Iowa's Congressional Election is More Competitive
October 29, 2002
Iowa, which has only five members of the U.S. House of Representatives, has three competitive races, more than any other state. By contrast, California has 53 seats and only one remotely competitive race.
- In California and other states, legislatures drew new district maps after the 2000 census designed to protect incumbents of both parties.
- In Georgia, Maryland, Michigan and Pennsylvania, parties in complete control of the remapping process tried to draw districts that helped them gain advantage.
- Every state used computers to anticipate party voting.
Under Iowa law, a nonpartisan arm of the legislature draws the maps, using computer programs to create compact and contiguous districts that disregard partisanship and incumbency. The Republican-controlled legislature still had to approve it, but amendments were not permitted.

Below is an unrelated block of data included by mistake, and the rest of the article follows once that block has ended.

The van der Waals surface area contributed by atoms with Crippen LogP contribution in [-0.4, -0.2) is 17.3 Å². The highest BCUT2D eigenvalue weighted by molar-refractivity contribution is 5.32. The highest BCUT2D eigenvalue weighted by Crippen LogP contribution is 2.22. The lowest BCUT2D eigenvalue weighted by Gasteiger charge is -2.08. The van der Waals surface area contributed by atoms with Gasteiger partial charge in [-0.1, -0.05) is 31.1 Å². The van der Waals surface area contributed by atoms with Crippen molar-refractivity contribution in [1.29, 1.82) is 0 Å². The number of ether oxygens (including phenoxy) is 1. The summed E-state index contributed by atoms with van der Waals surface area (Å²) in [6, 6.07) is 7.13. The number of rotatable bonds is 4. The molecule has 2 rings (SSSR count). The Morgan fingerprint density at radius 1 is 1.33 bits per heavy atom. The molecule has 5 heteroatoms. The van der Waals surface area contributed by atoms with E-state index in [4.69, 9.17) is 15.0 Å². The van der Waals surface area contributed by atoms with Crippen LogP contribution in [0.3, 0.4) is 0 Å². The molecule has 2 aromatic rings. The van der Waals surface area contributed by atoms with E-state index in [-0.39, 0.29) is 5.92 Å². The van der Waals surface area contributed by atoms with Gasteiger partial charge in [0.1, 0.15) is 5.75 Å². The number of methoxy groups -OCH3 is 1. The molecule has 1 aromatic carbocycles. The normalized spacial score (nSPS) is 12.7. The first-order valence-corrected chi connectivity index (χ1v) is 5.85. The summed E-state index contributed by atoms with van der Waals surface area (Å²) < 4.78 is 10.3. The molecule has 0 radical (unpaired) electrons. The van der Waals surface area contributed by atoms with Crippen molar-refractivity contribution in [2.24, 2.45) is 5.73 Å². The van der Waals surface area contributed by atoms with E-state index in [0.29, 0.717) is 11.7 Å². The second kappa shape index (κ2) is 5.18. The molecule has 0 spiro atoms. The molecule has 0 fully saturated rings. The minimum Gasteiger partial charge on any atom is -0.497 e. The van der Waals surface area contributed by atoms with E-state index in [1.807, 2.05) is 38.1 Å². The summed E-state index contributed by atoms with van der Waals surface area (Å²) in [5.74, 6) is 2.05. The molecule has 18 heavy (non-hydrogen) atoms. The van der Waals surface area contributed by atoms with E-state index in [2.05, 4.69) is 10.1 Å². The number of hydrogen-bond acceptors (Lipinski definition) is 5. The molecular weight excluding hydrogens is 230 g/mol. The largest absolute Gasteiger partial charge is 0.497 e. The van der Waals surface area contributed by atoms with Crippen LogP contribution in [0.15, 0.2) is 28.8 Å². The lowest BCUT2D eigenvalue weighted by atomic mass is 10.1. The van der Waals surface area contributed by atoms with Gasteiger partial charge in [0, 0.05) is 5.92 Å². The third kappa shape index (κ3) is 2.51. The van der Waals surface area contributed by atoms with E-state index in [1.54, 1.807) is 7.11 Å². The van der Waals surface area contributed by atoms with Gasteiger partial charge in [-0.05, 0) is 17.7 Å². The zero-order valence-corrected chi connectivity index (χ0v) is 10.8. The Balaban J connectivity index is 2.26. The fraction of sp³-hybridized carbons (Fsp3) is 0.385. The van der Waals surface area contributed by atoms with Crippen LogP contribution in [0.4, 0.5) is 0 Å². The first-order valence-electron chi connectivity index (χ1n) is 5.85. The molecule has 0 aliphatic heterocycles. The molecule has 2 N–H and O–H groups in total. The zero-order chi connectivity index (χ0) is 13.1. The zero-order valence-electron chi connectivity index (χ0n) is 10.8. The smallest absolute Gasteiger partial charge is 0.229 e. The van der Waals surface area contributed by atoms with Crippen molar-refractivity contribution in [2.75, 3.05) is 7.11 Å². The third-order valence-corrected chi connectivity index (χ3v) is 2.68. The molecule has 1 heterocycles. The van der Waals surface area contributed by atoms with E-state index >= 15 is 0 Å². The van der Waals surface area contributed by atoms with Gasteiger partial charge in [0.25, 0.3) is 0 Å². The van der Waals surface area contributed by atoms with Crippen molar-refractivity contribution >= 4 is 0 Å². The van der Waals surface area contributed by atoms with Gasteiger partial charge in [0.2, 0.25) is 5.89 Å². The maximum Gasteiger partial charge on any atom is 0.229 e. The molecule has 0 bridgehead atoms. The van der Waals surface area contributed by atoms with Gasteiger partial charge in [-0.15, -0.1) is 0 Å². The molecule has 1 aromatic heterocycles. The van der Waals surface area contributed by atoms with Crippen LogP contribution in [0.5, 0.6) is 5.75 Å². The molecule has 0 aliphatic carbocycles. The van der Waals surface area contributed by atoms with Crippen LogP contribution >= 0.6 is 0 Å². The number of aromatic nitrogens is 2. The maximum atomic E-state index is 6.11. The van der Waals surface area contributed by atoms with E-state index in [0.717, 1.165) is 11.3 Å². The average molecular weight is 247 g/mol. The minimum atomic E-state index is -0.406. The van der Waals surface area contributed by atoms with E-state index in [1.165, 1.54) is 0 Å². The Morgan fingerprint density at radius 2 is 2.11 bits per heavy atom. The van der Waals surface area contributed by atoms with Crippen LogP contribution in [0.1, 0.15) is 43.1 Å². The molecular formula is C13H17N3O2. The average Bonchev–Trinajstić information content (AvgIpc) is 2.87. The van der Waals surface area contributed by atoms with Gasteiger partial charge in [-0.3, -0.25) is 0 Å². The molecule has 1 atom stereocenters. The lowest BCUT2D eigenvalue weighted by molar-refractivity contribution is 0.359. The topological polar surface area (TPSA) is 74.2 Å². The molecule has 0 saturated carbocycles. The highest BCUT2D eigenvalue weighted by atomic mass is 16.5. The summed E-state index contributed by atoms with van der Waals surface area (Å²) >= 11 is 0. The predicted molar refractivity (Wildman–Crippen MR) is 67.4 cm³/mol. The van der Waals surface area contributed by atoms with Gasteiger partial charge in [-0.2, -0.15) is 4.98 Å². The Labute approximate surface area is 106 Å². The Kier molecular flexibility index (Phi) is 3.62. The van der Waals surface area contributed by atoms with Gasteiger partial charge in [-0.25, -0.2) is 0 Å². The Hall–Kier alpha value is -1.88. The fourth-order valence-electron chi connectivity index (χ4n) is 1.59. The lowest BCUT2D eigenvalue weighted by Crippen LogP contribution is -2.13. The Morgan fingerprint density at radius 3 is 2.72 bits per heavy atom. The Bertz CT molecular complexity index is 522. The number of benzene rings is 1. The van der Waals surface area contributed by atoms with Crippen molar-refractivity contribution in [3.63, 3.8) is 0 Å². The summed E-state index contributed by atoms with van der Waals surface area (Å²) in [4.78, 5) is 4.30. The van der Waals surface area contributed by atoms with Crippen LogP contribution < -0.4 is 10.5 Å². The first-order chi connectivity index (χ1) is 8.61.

The new lines put two Republican incumbents in the same conservative district, so Rep. Jim Leach moved. A Democratic incumbent, Rep. Leonard L. Boswell was put in the overwhelmingly Republican western district, so he also moved.
Iowa instituted this system in 1981, after getting fed up with lawsuits that led the state Supreme Court to draw the maps.
One advantage to politicians is that the system settles the maps early. By July 2001, parties could start recruiting candidates. Incumbents could find new houses or plan their retirements.
But the process could reduce the clout the state's congressional delegation, say observers, by reducing the seniority of its congressional delegation.
Source: Adam Clymer, "Why Iowa Has So Many Hot Seats," New York Times, October 27, 2002.
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